Osama Bin Laden

by Kenneth Anderson

I’m sure most readers are aware that President Obama is about to announce that Osama Bin Laden has been killed, in a mansion outside of Islamabad, Pakistan.  I’m just going to leave this as an open thread.  I’m not quite sure what the international law aspects of this will turn out to be, as we have no details at this point, but I’m sure readers will fill us in.

(For my own part: Having just heard President Obama, I thought it was a fine and moving speech.  I thought it captured very well the sensibility of the American people and our longer view of this struggle; the American people, I thought listening to the President, heard their voice through him.  Certainly President Obama spoke for me.  I’m sure other OJers and commenters take away different things and reflect differently on these things; I don’t speak for the nuances, difficulties, or alternative framings that others here might find.  I’m not attempting to offer an academically distanced comment here.

There are things to comment on in the speech in that way, of course, interpreting it as diplomats and international lawyers should, with regard to inferences and implications as to US views of international law and politics, questions of special ops and intelligence agents, means and methods, the possibly several and opposed roles played by elements of Pakistan’s government – but I won’t attempt to take that up tonight.  For my personal part, I intend to savor the moment and reflect on the sacrifices of those who serve and brought about this operation – those whom the President thanked directly and frankly in his speech – the military and the intelligence and counterterrorism professionals.  I thought Volokh Conspirator Dale Carpenter, with H/T to Bette Davis, got my feeling exactly:  “They say one should only say good things about the dead.  Bin Laden is dead.  Good.”)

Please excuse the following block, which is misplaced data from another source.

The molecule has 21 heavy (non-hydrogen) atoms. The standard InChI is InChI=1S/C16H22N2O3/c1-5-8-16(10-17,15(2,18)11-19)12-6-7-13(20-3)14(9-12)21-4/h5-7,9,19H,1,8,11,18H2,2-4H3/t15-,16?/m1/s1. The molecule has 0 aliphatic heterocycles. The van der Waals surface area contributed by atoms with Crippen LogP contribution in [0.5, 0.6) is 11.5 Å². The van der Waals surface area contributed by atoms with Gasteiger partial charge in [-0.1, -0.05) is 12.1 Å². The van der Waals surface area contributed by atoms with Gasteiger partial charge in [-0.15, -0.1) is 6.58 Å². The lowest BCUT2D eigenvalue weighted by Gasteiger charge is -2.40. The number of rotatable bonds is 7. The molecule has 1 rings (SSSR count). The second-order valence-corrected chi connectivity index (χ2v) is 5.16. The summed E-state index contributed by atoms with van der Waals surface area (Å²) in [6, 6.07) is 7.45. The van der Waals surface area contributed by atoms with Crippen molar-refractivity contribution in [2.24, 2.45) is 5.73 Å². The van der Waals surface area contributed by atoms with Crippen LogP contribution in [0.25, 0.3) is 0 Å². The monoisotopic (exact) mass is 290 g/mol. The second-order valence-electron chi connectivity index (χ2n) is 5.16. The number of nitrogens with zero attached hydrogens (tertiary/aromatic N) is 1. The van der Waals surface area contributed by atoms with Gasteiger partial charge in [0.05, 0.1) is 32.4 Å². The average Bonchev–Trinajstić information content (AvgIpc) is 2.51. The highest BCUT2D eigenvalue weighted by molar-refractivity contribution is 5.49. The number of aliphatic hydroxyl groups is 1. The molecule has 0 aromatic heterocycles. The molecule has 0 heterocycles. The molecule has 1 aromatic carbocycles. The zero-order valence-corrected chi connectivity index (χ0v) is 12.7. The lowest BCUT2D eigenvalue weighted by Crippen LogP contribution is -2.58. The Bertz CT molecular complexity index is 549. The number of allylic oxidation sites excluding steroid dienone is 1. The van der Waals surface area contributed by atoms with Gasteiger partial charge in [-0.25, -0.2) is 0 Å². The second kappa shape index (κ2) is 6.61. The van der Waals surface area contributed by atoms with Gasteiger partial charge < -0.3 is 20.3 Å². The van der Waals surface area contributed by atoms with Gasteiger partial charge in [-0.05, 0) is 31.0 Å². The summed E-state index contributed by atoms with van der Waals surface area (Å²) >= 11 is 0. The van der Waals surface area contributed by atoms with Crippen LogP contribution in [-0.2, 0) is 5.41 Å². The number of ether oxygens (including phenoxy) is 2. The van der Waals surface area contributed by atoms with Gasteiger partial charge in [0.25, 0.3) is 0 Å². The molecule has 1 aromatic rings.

2 Responses

  1. i just wanted to ask you something. since you seem to know a lot about war, a lot of people are asking was it worth it. well ,was it? did we save more people that this operation has killed? did we achieve deterrance?

     its a serious question, i know what happened during the taliban rule, and how many peoples lives they took.

    but what is a reliable link that will actually tell me if it was worth it

  2. Response…Great response and fascinating comments on the legal intricacies.  I agree with you wholeheartedly and can’t fathom the worrying over whether or not this was legal, legitimate, ethical, moral, or virtuous.  I don’t know what I would think about all this, however, if I knew for a fact that crucial information had been obtained under torture.  But as it is, I can think happily of him in heaven with his virgins or, more likely, of the happiness of the sturgeons whom he’s feeding.

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